House Does Not Vote on Hurricane Sandy Bill, Upsetting States Hit Hard by the Storm
Jan 02, 2013 11:45 AM EST
The House of Representatives closed the voting for session without voting on a bill that would grant financial aid to the states that were debilitated by the storm.
According to reports, the house commenced the congressional session to the surprise of many Republicans and Democrats; the $60 billion Sandy bill will likely be up for vote in the 113th congressional session on Thursday as reported by NBC News.
Democratic Representative Steny Hoyer of Maryland announced, "I have just been informed that we will be having perhaps no further votes in this Congress," he said, "I am deeply disappointed at that information. We have millions of our fellow citizens who have been badly damaged by a storm called Sandy," as reported by NBC.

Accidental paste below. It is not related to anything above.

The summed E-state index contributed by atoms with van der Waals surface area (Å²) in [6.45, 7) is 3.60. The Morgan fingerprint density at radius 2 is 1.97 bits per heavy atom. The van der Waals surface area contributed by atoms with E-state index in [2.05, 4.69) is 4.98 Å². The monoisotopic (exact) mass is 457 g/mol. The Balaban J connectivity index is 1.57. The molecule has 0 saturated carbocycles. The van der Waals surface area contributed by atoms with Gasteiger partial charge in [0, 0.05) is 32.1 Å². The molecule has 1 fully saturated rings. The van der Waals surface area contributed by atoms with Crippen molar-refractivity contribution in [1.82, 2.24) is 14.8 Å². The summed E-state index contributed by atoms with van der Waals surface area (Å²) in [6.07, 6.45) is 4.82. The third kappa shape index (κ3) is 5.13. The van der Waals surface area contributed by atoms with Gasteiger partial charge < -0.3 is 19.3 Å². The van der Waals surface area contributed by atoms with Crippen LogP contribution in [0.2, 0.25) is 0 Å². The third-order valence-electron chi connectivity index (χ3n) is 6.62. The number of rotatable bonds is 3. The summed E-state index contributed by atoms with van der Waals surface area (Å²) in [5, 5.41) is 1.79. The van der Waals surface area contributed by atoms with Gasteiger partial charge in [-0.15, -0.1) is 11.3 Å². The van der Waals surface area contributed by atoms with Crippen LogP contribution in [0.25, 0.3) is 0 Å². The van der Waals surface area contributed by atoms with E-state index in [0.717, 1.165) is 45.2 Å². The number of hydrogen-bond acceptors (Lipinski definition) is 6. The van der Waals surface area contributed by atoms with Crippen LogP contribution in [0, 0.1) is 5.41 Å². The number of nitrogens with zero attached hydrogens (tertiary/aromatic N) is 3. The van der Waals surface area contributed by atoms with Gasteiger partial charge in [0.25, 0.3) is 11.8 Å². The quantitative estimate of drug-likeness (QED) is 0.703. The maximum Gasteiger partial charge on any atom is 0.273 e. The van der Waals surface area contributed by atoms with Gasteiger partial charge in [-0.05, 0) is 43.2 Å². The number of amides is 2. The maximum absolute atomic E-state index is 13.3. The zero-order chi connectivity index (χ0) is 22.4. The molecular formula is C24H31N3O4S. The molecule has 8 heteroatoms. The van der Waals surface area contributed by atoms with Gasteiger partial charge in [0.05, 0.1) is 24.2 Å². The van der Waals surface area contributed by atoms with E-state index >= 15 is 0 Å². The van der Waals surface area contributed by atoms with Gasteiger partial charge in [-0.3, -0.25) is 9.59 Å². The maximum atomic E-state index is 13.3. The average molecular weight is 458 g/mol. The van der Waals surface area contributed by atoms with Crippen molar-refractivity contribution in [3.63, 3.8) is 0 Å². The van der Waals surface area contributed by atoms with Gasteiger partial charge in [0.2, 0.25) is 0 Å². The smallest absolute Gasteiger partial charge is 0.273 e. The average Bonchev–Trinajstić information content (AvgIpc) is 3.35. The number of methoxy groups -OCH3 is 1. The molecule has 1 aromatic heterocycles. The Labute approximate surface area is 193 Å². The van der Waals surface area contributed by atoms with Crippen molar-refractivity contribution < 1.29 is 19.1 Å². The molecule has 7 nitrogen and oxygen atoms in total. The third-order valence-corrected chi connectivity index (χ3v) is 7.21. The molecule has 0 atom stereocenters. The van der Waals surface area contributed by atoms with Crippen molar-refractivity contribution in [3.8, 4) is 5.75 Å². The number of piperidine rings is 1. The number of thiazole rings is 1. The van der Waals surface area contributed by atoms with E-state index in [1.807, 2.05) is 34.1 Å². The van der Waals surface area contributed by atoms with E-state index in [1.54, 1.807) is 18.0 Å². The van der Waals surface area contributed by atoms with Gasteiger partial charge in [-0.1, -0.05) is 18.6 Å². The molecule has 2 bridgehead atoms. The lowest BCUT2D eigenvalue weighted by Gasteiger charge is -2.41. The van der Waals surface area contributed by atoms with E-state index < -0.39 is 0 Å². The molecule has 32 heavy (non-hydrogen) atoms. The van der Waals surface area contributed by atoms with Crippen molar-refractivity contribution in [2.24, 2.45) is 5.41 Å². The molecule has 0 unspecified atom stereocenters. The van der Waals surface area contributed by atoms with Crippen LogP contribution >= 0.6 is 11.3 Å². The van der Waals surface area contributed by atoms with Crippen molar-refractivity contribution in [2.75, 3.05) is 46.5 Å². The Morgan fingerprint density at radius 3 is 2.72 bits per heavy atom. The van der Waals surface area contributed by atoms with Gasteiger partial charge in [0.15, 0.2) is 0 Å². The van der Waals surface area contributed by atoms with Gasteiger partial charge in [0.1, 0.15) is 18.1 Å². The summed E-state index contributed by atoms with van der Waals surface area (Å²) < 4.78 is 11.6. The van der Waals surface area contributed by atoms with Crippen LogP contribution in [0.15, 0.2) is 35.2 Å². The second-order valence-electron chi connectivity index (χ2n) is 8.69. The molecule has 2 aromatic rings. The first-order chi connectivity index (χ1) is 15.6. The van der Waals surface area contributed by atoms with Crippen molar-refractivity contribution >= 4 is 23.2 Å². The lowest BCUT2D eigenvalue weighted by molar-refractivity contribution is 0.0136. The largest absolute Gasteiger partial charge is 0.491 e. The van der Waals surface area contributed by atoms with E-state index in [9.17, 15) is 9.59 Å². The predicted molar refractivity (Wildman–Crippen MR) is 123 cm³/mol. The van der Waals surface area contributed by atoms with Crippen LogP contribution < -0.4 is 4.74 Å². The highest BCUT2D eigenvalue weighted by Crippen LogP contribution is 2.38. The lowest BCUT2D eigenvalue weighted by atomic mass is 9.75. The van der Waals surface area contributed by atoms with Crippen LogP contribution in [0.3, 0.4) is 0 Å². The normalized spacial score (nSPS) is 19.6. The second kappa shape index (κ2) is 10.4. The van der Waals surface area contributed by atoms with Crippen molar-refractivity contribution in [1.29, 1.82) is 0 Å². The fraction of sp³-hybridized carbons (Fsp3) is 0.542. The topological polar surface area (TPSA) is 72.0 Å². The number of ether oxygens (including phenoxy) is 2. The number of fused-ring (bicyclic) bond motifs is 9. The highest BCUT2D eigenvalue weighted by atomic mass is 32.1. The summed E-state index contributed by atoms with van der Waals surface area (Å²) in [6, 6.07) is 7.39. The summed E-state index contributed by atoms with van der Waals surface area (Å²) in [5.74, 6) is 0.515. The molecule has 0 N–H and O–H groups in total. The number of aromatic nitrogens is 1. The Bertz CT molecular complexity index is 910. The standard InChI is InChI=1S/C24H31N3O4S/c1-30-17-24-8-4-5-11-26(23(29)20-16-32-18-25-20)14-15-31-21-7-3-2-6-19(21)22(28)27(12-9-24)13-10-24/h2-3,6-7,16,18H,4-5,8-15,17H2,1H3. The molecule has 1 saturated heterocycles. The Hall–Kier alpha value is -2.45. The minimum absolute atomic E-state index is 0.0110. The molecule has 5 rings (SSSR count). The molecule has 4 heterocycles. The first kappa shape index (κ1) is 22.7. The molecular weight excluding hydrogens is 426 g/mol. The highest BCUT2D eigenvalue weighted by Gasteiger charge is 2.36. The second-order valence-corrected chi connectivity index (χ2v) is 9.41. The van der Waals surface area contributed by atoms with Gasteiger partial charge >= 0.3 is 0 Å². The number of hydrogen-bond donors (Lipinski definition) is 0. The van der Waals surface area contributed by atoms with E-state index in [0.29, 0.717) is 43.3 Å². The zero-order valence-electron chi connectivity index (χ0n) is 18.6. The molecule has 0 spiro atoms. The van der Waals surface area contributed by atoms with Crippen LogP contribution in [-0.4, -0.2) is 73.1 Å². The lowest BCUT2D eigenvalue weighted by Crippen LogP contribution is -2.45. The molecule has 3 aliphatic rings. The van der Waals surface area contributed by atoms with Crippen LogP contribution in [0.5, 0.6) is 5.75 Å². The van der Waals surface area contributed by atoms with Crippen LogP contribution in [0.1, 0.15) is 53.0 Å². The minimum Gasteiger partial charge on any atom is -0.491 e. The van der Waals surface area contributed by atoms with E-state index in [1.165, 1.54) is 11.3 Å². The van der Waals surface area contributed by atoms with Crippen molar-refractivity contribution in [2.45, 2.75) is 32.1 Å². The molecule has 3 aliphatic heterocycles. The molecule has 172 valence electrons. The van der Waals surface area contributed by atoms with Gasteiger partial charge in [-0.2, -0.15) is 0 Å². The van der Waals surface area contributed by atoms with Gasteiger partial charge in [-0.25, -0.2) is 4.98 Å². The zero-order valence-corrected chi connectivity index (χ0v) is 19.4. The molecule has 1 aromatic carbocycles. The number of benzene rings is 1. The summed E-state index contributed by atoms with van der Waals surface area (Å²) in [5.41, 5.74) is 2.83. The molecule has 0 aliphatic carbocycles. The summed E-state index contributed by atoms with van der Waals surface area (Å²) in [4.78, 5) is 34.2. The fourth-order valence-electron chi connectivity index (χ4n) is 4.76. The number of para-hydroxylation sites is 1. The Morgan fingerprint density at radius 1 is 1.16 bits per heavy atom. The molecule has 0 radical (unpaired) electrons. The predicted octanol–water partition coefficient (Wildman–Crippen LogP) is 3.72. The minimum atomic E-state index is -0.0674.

The 113th session will commence only after the newly elected congress members are sworn in office. Unfortunately, since pending legislative bills do not roll over, the new congress will have to start fresh with the Sandy bill.
Many members from both parties expressed disappointment over the decision.
New York Republican representative, Michael Grimm told NBC reporters, "I feel it is a personal betrayal...But I think more importantly, when you parse out all the politics, the people of this country that have been devastated are looking at this as a betrayal by the Congress and by the nation, and that is just untenable and unforgivable."
Spokesman of House Speaker, Boehner said "The Speaker is committed to getting this bill passed this month," as reported by NBC News.
Hurricane Sandy has devastated many regions on the East Coast such as New York, New Jersey, Connecticut et al. The storm has been called the greatest storm on the East Coast causing power black outs in many areas, destroying homes and lives as well as completely debilitated transit systems.
The storm hit in late October. In New York alone Frankinstorm claimed the lives of 38, debilitating the MTA transit system, displacing hundreds of thousands of people and costing the city billions of dollars in repair